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Development and utilisation of biofunctionalised scaffolds to support neural stem cells in vitro, in the intact brain and during neural regeneration

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posted on 27.02.2017, 03:19 authored by Wang, Ting-Yi
Currently there is no effective treatment for injuries to the central nervous system. Cell replacement therapy has been investigated for a number of neural injuries/neurodegenerative disease and in some instances led to clinical trials. However, the effectiveness of the treatment, most notably observed in the context of replacing dopamine neurons in Parkinson’s disease patients, has been highly variable. In part, this has been attributed to: (i) poor cell survival and (ii) poor integration of the grafted cells into the host tissue. It is likely that the non-conducive environment of the adult brain is partially responsible for these short comings and that providing an improved niche environment, enriched with chemical and physical support for newly implanted cells, could have a significant impact on transplantation outcomes. In this regard, this thesis examines the potential of bio-engineered scaffolds to support neural cells in vitro and subsequently provide a stimulating micro-environment to satisfy both physical and biological needs for grafted cells in vivo. Electrospun scaffolds possess many features reminiscent of the brains extracellular matrix and were therefore examined their ability to support of neural cells in vitro and in vivo (chapter 4, 5 and 6). The scaffolds were additionally chemically modified (with neurotrophic factors) to maximise their bio-functionality. Whilst previous studies have demonstrated the benefits of covalently tethered proteins onto scaffold to prolong exposure, little attention has been paid to the stability and functionality of these proteins. Chapter 4 demonstrates long-term stability of glial-cell derived neurotrophic factor (GDNF), its maintained ability to activate intracellular signalling pathways and, its ability to influence cellular responses (survival, differentiation and neurite growth). Prior to examining the ability of electrospun scaffolds to support neural transplants, methodologies were established to determine how best to introduce these scaffolds, so as to support the graft (chapter 5). The results showed that cells implanted adjacent to the electrospun scaffold were superior to efforts of implanting scaffolds pre-seeded with neural cells or efforts to implant cells into the cavity of the scaffold in vivo. The data illustrated that Poly(ε-caprolactone) (PCL) scaffolds supported graft survival and neurite penetration inside implanted scaffolds. Subsequently, a more extensive evaluation of the ability of electrospun scaffolds, incorporating tethered GDNF, to support neural cells was performed (Chapter 6). In vitro, PCL with immobilised GDNF (iGDNF) significantly enhanced cell viability and neural stem cell/progenitor proliferation compared to conventional 2-dimensional cultureware. Upon implantation into the intact brain of rats, PCL scaffolds including iGDNF enhanced the survival, proliferation, migration, and neurite growth of transplanted cortical cells, whilst suppressing inflammatory reactive astroglia in the comparison with unmodified PCL scaffolds and cell transplantation alone. The results illustrate the potential of biofunctionalised scaffolds to support neural grafts, findings that could have a significant impact on promoting regeneration in the injured brain. Finally this thesis examines the potential of scaffolds to support transplanted cells in an animal model of neural injury (a Parkinson’s disease model). Whilst chapter 6 explore the potential of electrospun scaffolds for supporting grafts, the final results chapter (Chapter 7) concentrates on developing a more advanced bio-engineered scaffold that is less invasive for implantation. A composite scaffold that could be easily injected into the brain was fabricated by combining a hydrogel with bio-functionalised electrospun short fibres. The composite scaffolds modified with GDNF were shown to significantly promote cell viability as well as the differentiation and neuritogenesis of dopaminergic neurones (the cell population requiring replacement in Parkinson’s disease) in the comparison with other scaffolds. After 28days in vivo, the composite scaffolds were demonstrated to maintain the survival and integration of transplanted dopamine neurone. The tethering of GDNF onto the short fibres in the composite scaffolds was shown to also suppress microglia activation when compared to the scaffolds without GDNF. Collectively, this thesis makes a significant contribution to understanding the potential of biofunctionalised scaffolds to support neural stem cells in vitro and in vivo, and may have important implications in the future for the development of cell based therapies for the treatment of neural injuries.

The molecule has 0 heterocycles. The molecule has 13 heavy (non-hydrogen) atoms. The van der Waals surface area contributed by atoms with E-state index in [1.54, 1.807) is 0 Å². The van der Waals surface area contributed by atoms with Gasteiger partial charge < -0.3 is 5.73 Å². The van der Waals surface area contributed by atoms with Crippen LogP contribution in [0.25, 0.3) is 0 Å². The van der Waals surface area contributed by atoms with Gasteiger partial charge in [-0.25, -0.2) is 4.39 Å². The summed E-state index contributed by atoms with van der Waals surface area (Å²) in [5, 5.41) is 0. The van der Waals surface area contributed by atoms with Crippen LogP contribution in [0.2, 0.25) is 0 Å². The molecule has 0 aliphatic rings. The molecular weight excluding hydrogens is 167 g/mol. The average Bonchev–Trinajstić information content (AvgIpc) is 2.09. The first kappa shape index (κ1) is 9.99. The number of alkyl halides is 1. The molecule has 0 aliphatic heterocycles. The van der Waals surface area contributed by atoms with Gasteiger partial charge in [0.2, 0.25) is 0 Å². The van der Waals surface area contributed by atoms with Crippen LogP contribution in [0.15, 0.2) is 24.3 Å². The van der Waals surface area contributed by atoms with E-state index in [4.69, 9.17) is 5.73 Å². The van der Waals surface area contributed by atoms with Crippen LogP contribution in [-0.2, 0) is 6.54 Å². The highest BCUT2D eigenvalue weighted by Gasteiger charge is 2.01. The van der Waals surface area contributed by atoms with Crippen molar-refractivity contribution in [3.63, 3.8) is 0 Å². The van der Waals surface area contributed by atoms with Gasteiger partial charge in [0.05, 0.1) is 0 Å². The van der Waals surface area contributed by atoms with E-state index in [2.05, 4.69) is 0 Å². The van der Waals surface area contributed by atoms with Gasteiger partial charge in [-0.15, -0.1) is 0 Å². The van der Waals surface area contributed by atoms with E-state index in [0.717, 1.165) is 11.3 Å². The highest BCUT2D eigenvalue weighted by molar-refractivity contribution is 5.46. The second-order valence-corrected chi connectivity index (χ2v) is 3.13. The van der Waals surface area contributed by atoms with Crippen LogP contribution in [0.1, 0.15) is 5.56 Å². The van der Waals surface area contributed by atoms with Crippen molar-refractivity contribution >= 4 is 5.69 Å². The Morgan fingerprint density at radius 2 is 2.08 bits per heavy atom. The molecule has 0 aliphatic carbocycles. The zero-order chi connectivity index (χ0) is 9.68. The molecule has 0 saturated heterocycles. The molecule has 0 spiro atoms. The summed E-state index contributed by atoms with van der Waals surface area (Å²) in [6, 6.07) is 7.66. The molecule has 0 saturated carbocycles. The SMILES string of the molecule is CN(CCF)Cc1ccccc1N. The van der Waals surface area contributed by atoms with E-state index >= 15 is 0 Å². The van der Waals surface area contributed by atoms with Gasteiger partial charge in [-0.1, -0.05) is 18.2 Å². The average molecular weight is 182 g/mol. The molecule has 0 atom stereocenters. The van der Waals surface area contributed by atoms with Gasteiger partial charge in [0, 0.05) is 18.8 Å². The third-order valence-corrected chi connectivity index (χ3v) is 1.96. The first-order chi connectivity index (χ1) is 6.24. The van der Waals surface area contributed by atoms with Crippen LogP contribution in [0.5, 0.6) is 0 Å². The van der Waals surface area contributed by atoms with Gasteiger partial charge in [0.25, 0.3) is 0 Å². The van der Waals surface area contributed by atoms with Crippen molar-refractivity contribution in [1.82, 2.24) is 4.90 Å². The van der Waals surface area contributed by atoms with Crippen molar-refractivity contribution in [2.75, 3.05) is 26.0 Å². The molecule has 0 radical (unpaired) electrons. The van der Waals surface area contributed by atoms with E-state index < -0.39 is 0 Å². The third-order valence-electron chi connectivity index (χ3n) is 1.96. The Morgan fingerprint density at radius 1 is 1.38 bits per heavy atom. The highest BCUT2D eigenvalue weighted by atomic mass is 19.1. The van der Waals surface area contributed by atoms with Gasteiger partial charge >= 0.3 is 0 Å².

Campus location


Principal supervisor

John Forsythe

Year of Award


Department, School or Centre

Materials Engineering


Doctor of Philosophy

Degree Type



Faculty of Engineering